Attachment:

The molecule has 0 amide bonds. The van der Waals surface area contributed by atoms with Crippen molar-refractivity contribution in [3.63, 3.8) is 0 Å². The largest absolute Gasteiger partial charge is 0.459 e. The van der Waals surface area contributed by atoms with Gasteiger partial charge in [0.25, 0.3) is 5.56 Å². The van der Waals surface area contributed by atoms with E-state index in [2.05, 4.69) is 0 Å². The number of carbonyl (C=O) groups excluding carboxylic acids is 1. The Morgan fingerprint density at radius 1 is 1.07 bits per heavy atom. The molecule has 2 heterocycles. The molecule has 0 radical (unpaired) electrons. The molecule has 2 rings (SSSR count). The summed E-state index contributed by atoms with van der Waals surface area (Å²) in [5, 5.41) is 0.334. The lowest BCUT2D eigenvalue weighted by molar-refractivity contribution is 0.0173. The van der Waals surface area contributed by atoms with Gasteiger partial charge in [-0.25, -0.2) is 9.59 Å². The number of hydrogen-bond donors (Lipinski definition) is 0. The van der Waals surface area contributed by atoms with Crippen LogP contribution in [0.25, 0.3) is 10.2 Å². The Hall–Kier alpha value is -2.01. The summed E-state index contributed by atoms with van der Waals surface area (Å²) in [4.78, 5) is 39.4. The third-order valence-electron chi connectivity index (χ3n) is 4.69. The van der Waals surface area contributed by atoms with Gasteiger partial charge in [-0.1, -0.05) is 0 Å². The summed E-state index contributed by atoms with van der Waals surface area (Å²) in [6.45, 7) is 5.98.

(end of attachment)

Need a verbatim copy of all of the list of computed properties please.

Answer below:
The molecule has 0 amide bonds. The van der Waals surface area contributed by atoms with Crippen molar-refractivity contribution in [3.63, 3.8) is 0 Å². The largest absolute Gasteiger partial charge is 0.459 e. The van der Waals surface area contributed by atoms with Gasteiger partial charge in [0.25, 0.3) is 5.56 Å². The van der Waals surface area contributed by atoms with E-state index in [2.05, 4.69) is 0 Å². The number of carbonyl (C=O) groups excluding carboxylic acids is 1. The Morgan fingerprint density at radius 1 is 1.07 bits per heavy atom. The molecule has 2 heterocycles. The molecule has 0 radical (unpaired) electrons. The molecule has 2 rings (SSSR count). The summed E-state index contributed by atoms with van der Waals surface area (Å²) in [5, 5.41) is 0.334. The lowest BCUT2D eigenvalue weighted by molar-refractivity contribution is 0.0173. The van der Waals surface area contributed by atoms with Gasteiger partial charge in [-0.25, -0.2) is 9.59 Å². The number of hydrogen-bond donors (Lipinski definition) is 0. The van der Waals surface area contributed by atoms with Crippen LogP contribution in [0.25, 0.3) is 10.2 Å². The Hall–Kier alpha value is -2.01. The summed E-state index contributed by atoms with van der Waals surface area (Å²) in [4.78, 5) is 39.4. The third-order valence-electron chi connectivity index (χ3n) is 4.69. The van der Waals surface area contributed by atoms with Gasteiger partial charge in [-0.1, -0.05) is 0 Å². The summed E-state index contributed by atoms with van der Waals surface area (Å²) in [6.45, 7) is 5.98.